William R. Cline finds that the financial sectors in Asian emerging-market economies are now relatively unlikely to provoke new financial crises, either because of reforms after the East Asian financial crisis in the later 1990s or because of the dominance of state-owned banks not subject to bank runs. Working Paper 15-5.

Nicholas Borst and Nicholas R. Lardy trace the evolution of China's financial system away from a traditional bank-dominated and state-directed financial system toward a more complex, market-based system and analyze the optimal sequence of financial reforms needed to manage the new risks accompanying this evolution. Working Paper 15-4.

The vital role of innovation and knowledge in Asia's productivity growth and hence economic growth makes it critical that its financial system be able to channel more funds at lower cost to entrepreneurs and new firms in the future. Working Paper 15-3 by Gemma B. Estrada, Marcus Noland, Donghyun Park, and Arief Ramayandi. Book: The Great Rebirth: Lessons from the Victory of Capitalism over Communism

Anders Åslund
Simeon Djankov, eds.

Release Event | News Release

In NAFTA 20 Years Later, part of a new series of publications called PIIE Briefings, Institute scholars and experts assess the record two decades after the approval of the North American Free Trade Agreement.

Bridging the Pacific: Toward Free Trade and Investment between China and the United StatesNew Book: Bridging the Pacific: Toward Free Trade and Investment between China and the United States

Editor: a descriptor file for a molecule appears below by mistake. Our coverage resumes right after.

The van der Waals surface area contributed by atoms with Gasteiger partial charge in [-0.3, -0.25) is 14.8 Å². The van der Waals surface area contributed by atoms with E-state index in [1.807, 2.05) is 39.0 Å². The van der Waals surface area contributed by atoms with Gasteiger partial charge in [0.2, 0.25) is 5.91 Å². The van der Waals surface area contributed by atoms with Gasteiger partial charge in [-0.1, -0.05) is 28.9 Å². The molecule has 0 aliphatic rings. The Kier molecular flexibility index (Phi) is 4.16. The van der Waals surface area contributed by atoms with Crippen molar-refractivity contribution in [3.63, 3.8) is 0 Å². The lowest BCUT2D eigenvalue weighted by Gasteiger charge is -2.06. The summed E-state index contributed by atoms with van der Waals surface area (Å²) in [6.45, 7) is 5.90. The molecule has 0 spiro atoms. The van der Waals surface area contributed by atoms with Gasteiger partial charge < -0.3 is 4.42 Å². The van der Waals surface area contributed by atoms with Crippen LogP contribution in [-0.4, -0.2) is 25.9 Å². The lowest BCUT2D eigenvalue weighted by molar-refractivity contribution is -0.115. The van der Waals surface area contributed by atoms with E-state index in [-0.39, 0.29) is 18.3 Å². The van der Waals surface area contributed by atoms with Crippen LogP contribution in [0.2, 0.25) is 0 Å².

by C. Fred Bergsten, Gary Clyde Hufbauer, and Sean Miner, assisted by Tyler Moran

Release Event | News Release



Lindsay Oldenski

Reassessing US Competitiveness

Senior Fellows Lindsay Oldenski and Gary Clyde Hufbauer discuss recent research on competitiveness with Jared Bernstein, Center on Budget and Policy Priorities, and Thea Lee, AFL-CIO.

Nicholas R. Lardy

Global Economic Prospects: Fall 2015

Nicholas R. Lardy discusses the Chinese economic slowdown, followed by David J. Stockton on the US and global economic outlook and Paolo Mauro on long-term global economic prospects.

Steven Hess

Multilateral Development Banks and Asian Investment: Room for More?

PIIE, Moody's Investors Service, and the Centre for International Governance Innovation hold a conference to discuss infrastructure needs in Asia and to release the report "Where Do Multilateral Development Banks Spend Their Money?" by Steven Hess of Moody's.


Has Productivity Outstripped Wage Growth?

Robert Z. Lawrence argues that, contrary to a widespread perception of lagging wage growth, constant dollar labor compensation for all US workers has kept pace with output when appropriately measured from 1970 to 2000, and perhaps to as late as 2008.


What’s Next for TPP?

Jeffrey J. Schott offers an overview of the payoffs and political problems facing implementation of the Trans-Pacific Partnership trade deal.